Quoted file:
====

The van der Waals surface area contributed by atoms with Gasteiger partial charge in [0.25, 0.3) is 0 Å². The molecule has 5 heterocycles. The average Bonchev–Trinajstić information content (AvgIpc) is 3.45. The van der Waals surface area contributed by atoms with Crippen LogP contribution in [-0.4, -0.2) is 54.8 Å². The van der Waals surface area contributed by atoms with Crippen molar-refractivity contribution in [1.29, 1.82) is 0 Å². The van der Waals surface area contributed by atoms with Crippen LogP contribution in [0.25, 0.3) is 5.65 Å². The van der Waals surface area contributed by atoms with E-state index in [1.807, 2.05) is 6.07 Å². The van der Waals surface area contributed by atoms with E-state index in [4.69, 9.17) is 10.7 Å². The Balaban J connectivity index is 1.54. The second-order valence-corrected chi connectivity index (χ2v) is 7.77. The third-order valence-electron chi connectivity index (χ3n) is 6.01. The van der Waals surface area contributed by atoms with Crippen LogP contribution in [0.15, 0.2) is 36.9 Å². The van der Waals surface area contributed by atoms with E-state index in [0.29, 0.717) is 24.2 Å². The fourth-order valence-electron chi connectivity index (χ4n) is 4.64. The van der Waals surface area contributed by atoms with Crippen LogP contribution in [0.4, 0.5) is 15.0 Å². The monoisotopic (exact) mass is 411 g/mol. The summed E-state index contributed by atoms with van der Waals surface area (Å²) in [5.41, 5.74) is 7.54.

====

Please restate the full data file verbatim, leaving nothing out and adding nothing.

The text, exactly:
The van der Waals surface area contributed by atoms with Gasteiger partial charge in [0.25, 0.3) is 0 Å². The molecule has 5 heterocycles. The average Bonchev–Trinajstić information content (AvgIpc) is 3.45. The van der Waals surface area contributed by atoms with Crippen LogP contribution in [-0.4, -0.2) is 54.8 Å². The van der Waals surface area contributed by atoms with Crippen molar-refractivity contribution in [1.29, 1.82) is 0 Å². The van der Waals surface area contributed by atoms with Crippen LogP contribution in [0.25, 0.3) is 5.65 Å². The van der Waals surface area contributed by atoms with E-state index in [1.807, 2.05) is 6.07 Å². The van der Waals surface area contributed by atoms with E-state index in [4.69, 9.17) is 10.7 Å². The Balaban J connectivity index is 1.54. The second-order valence-corrected chi connectivity index (χ2v) is 7.77. The third-order valence-electron chi connectivity index (χ3n) is 6.01. The van der Waals surface area contributed by atoms with Crippen LogP contribution in [0.15, 0.2) is 36.9 Å². The van der Waals surface area contributed by atoms with E-state index in [0.29, 0.717) is 24.2 Å². The fourth-order valence-electron chi connectivity index (χ4n) is 4.64. The van der Waals surface area contributed by atoms with Crippen LogP contribution in [0.4, 0.5) is 15.0 Å². The monoisotopic (exact) mass is 411 g/mol. The summed E-state index contributed by atoms with van der Waals surface area (Å²) in [5.41, 5.74) is 7.54.